It soon became very obvious that we would need some kind of shelter to protect us from the weather…. hot, cold, windy or wet…. somewhere we could make a hot drink, heat up food and eat in relative comfort. All sorts of ideas flitted through my mind, from camouflaged metal containers to luxurious yurts! But I finally settled on a shed with a long window (with a shutter) and a stable half door. It is just 12′ x 10′ but perfectly adequate for the purpose. It is our “Hafod”. In Wales in years gone by, this was a little temporary dwelling up on the high summer pastures where the shepherd would live with his sheep, or even the whole family would reside there in cramped and basic conditions while they did seasonal work on the land.
Once I had made up my mind I lost no time. I visited Gwynedd Garden Buildings and chose what I wanted and it was delivered a fortnight later. In the meantime, we had to clear a site for it to stand on. After much deliberation, I chose a place up at the far western end of the field near to the stream, as this is our source of drinking water. It is also relatively sheltered and commands a good view of most of the land.
Again, Neil came to my rescue and we tackled the site together, he first levelling it with his mini digger, and then both of us working on laying the breeze blocks and eight 3 metre beams (each measuring 4”x4”) which constitute the foundations.
All this sounds straight forward enough, until you consider that everything has to be carried several hundred yards by hand over very uneven and rough terrain! Just assembling all the supplies was a mammoth task in itself! And the life of a workman’s mate, or “go-fer” is not an easy one either. Together Neil and I measured, placed, remeasured, adjusted and readjusted, and measured again; bending and stretching, lifting .
Carrying digging out and replacing. This strenuous activity went on for four hours until the base was completed to Neil’s exacting standards. Who needs a session down at the gym?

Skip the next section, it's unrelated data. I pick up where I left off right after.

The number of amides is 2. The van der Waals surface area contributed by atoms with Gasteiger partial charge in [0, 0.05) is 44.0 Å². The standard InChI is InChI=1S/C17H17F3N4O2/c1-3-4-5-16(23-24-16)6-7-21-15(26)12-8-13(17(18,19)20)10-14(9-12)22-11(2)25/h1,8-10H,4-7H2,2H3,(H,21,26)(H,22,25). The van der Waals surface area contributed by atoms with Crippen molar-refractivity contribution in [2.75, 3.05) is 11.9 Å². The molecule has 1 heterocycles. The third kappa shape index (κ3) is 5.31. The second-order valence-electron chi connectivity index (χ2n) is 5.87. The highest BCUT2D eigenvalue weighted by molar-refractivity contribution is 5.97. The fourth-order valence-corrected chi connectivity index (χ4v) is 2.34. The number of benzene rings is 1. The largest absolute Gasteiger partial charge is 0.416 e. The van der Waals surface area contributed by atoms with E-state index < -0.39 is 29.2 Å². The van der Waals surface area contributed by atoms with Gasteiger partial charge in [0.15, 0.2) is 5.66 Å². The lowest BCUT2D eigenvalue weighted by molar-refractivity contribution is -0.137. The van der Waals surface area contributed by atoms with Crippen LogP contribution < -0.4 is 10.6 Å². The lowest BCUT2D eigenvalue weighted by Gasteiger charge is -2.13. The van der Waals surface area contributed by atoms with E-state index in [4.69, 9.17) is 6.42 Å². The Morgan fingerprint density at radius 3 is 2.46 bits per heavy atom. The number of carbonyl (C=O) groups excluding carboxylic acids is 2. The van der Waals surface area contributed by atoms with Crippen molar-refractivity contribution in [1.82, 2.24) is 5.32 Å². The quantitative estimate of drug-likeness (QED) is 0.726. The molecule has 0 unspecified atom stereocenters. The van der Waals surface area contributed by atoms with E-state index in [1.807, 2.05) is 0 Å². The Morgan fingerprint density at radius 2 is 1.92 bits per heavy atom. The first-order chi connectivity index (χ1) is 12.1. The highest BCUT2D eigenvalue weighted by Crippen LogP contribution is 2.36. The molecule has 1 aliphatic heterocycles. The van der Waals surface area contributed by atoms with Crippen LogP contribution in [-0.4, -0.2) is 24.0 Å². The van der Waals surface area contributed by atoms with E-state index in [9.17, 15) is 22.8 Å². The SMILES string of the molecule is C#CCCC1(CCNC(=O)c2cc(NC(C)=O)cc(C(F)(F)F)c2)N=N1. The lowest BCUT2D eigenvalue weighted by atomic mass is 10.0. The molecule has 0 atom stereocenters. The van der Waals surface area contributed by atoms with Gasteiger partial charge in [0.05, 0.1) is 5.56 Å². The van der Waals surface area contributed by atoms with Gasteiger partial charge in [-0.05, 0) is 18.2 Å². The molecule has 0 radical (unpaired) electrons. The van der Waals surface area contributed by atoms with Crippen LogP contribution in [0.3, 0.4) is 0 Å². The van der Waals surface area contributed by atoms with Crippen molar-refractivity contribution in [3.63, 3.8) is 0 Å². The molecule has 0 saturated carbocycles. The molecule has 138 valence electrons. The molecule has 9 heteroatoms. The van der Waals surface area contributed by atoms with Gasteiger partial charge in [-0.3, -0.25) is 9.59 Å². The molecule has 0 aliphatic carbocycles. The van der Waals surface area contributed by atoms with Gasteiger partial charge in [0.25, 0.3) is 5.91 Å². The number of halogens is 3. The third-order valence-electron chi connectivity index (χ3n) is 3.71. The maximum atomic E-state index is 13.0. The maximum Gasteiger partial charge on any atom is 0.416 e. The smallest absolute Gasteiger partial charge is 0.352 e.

The day arrived when the shed was due to be delivered. It was supposed to come at 1.pm. But the two delivery men obviously couldn’t find the place, (they had tried asking me for a post code!). They eventually arrived, nearly 11/2 hours late, and then were quite stunned at the distance that they were going to have to carry the panels, even though I had most firmly warned them.
We were all there to help them, Holger, Dafydd, Neil and I, and we eventually got everything transported to the right spot. After that, the building went up and was complete in a matter of a couple of hours, and at the end of the afternoon we all enjoyed the novel experience of sitting down inside to eat our tea!
Facilities might be basic in the Hafod, but do not need to be uncomfortable. I had been busy on the internet and tracked down the little wood burning stove that I wanted for it, both as a room heater and water heater.
I had also sourced a gravity water filter to ensure we have a supply of clean drinking water. And, looking ahead to the summer, I had found and purchased a metal tripod and cooking pots to hang above a camp fire outside the Hafod.
Smiling sweetly, I extracted the promise from Holger to build me some customised furniture for the inside of the Hafod… a trestle table and benches and a dresser and some storage lockers. But before any of that could be started, we decided to insulate the building with cladding and plywood panelling. Again, this sounds simple, but I have begun to notice that when I decide to do anything, it takes four, if not eight, times longer than I had originally envisaged! But this is all part of the gift of Cae Non, it teaches patience, perseverence and appreciation, and develops an acute sense of humour!
All I could… and can… see when I look at the Hafod in it’s various stages of completion are all the wonderful gatherings and meals, discussions and friendships that it will see within it’s little walls, and I am inspired…. and enchanted!